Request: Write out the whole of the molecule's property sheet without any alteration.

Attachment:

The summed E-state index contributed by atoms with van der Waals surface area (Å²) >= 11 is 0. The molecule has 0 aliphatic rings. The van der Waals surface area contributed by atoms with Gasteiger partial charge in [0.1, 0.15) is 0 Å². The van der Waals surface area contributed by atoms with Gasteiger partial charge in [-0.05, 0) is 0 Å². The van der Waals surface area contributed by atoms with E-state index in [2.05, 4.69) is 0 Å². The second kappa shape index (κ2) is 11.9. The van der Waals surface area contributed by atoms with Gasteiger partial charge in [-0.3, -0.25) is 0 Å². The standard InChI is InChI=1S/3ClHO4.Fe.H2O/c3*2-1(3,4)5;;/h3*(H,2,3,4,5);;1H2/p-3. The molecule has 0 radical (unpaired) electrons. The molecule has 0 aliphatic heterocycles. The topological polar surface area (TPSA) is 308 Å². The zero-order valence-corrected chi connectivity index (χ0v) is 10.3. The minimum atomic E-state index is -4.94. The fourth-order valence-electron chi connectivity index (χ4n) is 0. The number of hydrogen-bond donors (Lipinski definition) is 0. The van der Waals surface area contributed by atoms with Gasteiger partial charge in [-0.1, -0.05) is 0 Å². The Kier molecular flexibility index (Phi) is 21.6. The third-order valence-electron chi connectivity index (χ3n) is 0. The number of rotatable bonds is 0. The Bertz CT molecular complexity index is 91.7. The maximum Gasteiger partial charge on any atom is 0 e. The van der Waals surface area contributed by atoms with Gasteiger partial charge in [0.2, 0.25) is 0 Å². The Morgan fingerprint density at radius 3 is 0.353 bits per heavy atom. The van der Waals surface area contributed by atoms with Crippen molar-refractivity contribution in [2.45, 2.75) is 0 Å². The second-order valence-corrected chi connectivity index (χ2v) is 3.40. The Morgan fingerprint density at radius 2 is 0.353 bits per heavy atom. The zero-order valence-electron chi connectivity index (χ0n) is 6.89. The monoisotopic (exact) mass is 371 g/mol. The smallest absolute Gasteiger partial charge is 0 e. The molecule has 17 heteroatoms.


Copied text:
The summed E-state index contributed by atoms with van der Waals surface area (Å²) >= 11 is 0. The molecule has 0 aliphatic rings. The van der Waals surface area contributed by atoms with Gasteiger partial charge in [0.1, 0.15) is 0 Å². The van der Waals surface area contributed by atoms with Gasteiger partial charge in [-0.05, 0) is 0 Å². The van der Waals surface area contributed by atoms with E-state index in [2.05, 4.69) is 0 Å². The second kappa shape index (κ2) is 11.9. The van der Waals surface area contributed by atoms with Gasteiger partial charge in [-0.3, -0.25) is 0 Å². The standard InChI is InChI=1S/3ClHO4.Fe.H2O/c3*2-1(3,4)5;;/h3*(H,2,3,4,5);;1H2/p-3. The molecule has 0 radical (unpaired) electrons. The molecule has 0 aliphatic heterocycles. The topological polar surface area (TPSA) is 308 Å². The zero-order valence-corrected chi connectivity index (χ0v) is 10.3. The minimum atomic E-state index is -4.94. The fourth-order valence-electron chi connectivity index (χ4n) is 0. The number of hydrogen-bond donors (Lipinski definition) is 0. The van der Waals surface area contributed by atoms with Gasteiger partial charge in [-0.1, -0.05) is 0 Å². The Kier molecular flexibility index (Phi) is 21.6. The third-order valence-electron chi connectivity index (χ3n) is 0. The number of rotatable bonds is 0. The Bertz CT molecular complexity index is 91.7. The maximum Gasteiger partial charge on any atom is 0 e. The van der Waals surface area contributed by atoms with Gasteiger partial charge in [0.2, 0.25) is 0 Å². The Morgan fingerprint density at radius 3 is 0.353 bits per heavy atom. The van der Waals surface area contributed by atoms with Crippen molar-refractivity contribution in [2.45, 2.75) is 0 Å². The second-order valence-corrected chi connectivity index (χ2v) is 3.40. The Morgan fingerprint density at radius 2 is 0.353 bits per heavy atom. The zero-order valence-electron chi connectivity index (χ0n) is 6.89. The monoisotopic (exact) mass is 371 g/mol. The smallest absolute Gasteiger partial charge is 0 e. The molecule has 17 heteroatoms.